GoWilkes

Well-Known Member
Sep 26, 2006
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I need to set up 17 cron jobs as root, and I need them to run as often as possible (I'm moving an active site to a new server, and I'm copying over user-uploaded files from the old server to the new while waiting for the DNS to propagate).

AFAIK, this should work for one if I put it in /etc/crontabs:

Code:
*/5  *  *  *  *  root rsync -aupog -e 'ssh -p 1234' [email protected]:/home/old/public_html/dir/ /home/new/public_html/dir/
This would make it run every 5 minutes. But is there a way for me to make it run one, wait 1 minute, then run the next? This way, I wouldn't be running two at once, and it would give it 1 minute for the CPU load to go down before moving on to the next.

FWIW, this would run for two weeks (max), at which time the old server goes offline permanently.

- - - Updated - - -

I don't have a lot of SH experience, but would this work?:

Code:
#!/bin/sh

rsync -aupog -e 'ssh -p 1234' [email protected]:/home/old/public_html/dir1/ /home/new/public_html/dir1/
sleep 30

rsync -aupog -e 'ssh -p 1234' [email protected]:/home/old/public_html/dir2/ /home/new/public_html/dir2/
sleep 30

rsync -aupog -e 'ssh -p 1234' [email protected]:/home/old/public_html/dir3/ /home/new/public_html/dir3/
sleep 30

# and so on
Then, since there would be 17 of these with a 30 second pause between (meaning a minimum of 8 1/2 minutes) set the cron to run the shell script every 10 minutes.

Is there an easier / better option?
 

vanessa

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PartnerNOC
Sep 26, 2006
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First of all, don't put it in /etc/crontab - use /var/spool/cron/root or dump it into /etc/cron.d/ folder.

You probably don't want to manage the parallelism issue with crond itself - you should put these commands into a script and have the script create a lock file to prevent it from running the same command when another is in progress. This way the script may be executed while another is running, but won't actually do anything. Here's an example, not saying it's the prettiest one out there:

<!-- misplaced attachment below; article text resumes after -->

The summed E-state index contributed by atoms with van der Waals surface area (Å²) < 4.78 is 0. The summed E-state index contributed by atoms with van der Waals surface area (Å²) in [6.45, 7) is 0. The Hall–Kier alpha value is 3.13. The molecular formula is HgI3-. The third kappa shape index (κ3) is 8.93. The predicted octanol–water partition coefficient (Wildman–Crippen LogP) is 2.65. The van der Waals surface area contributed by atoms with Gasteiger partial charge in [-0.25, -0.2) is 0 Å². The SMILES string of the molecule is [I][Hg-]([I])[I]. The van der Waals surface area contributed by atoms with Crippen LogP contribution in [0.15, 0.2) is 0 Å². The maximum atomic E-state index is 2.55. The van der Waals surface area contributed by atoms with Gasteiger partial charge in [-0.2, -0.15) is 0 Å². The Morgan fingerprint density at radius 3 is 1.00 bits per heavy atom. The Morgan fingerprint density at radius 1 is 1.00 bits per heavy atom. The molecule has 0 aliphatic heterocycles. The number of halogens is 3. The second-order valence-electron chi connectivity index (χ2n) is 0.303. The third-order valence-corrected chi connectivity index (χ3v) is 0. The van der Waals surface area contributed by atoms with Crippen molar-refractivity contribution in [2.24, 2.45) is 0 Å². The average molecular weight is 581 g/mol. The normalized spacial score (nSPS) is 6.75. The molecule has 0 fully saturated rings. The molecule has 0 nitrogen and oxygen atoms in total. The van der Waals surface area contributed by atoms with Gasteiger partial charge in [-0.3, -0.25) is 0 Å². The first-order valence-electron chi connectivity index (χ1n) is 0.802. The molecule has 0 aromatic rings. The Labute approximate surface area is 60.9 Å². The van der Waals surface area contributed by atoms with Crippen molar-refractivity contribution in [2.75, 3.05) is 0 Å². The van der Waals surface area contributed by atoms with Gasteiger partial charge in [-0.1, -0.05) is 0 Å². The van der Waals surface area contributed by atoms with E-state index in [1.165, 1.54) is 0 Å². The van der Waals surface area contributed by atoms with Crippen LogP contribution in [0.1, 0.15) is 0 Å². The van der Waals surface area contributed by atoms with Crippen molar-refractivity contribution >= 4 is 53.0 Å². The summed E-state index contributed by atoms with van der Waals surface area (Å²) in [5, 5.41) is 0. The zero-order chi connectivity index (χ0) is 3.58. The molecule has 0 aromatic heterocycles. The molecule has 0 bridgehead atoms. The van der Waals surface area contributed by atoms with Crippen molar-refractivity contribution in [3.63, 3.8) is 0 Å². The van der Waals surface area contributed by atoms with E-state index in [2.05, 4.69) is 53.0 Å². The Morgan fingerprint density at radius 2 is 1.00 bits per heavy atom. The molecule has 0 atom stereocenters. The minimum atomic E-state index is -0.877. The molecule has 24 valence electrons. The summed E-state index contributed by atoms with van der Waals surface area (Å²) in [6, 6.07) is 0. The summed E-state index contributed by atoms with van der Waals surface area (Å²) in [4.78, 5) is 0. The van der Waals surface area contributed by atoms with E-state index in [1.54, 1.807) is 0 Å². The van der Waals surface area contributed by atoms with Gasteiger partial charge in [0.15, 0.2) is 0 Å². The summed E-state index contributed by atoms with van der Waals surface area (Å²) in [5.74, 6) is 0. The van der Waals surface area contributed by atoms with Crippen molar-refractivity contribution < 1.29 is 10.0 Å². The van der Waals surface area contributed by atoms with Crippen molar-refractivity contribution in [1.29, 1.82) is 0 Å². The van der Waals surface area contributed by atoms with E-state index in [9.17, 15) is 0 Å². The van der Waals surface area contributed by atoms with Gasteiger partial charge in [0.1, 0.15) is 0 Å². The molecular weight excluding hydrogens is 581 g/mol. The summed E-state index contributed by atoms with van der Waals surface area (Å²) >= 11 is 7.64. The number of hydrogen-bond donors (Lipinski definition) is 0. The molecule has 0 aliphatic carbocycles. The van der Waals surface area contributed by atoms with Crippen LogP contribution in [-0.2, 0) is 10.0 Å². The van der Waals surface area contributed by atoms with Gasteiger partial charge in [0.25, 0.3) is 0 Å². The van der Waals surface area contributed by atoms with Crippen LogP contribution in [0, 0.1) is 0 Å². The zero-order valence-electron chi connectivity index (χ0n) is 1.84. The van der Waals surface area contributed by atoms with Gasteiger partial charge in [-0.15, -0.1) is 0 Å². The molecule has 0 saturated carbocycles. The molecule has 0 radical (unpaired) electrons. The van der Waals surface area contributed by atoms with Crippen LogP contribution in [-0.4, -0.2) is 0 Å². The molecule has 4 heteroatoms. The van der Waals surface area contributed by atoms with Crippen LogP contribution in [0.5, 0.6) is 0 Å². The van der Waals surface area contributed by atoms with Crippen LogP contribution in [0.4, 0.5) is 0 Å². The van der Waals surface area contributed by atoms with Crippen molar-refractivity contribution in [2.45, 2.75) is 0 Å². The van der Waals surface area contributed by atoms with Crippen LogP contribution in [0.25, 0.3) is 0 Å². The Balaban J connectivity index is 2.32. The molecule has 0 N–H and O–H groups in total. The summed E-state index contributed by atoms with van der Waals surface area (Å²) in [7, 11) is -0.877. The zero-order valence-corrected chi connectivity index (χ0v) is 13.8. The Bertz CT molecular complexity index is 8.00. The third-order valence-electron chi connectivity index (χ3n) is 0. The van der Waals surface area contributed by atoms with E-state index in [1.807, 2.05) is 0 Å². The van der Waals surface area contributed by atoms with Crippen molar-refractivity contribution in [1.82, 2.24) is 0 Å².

Code:
#!/bin/bash

LOCKFILE=/var/run/myrsync.lock

[ -e $LOCKFILE ] && exit 1  # If lock exists, exit

touch $LOCKFILE

rsync -aupog -e 'ssh -p 1234' [email protected]:/home/old/public_html/dir1/ /home/new/public_html/dir1/

rm -f $LOCKFILE
 

GoWilkes

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Sep 26, 2006
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Good plan, thanks Vanessa. Should I still use sleep 30 after each rm command? I'm concerned that sleep might still tie up the CPU (which is exactly what I'm trying to avoid), but I also need to give a break for a few seconds between each rsync to let the CPU load go down.
 

GoWilkes

Well-Known Member
Sep 26, 2006
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While we're on the subject... any suggestion on putting an end date on the cron, so that it doesn't run past the end of the month? I know that I can remove it manually, I'm just wondering if there's a way to make it stop automatically.
 

cPanelMichael

Administrator
Staff member
Apr 11, 2011
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While we're on the subject... any suggestion on putting an end date on the cron, so that it doesn't run past the end of the month? I know that I can remove it manually, I'm just wondering if there's a way to make it stop automatically.
You could create an additional cron job that removes the existing script or cron job on a certain day of the month.

Thank you.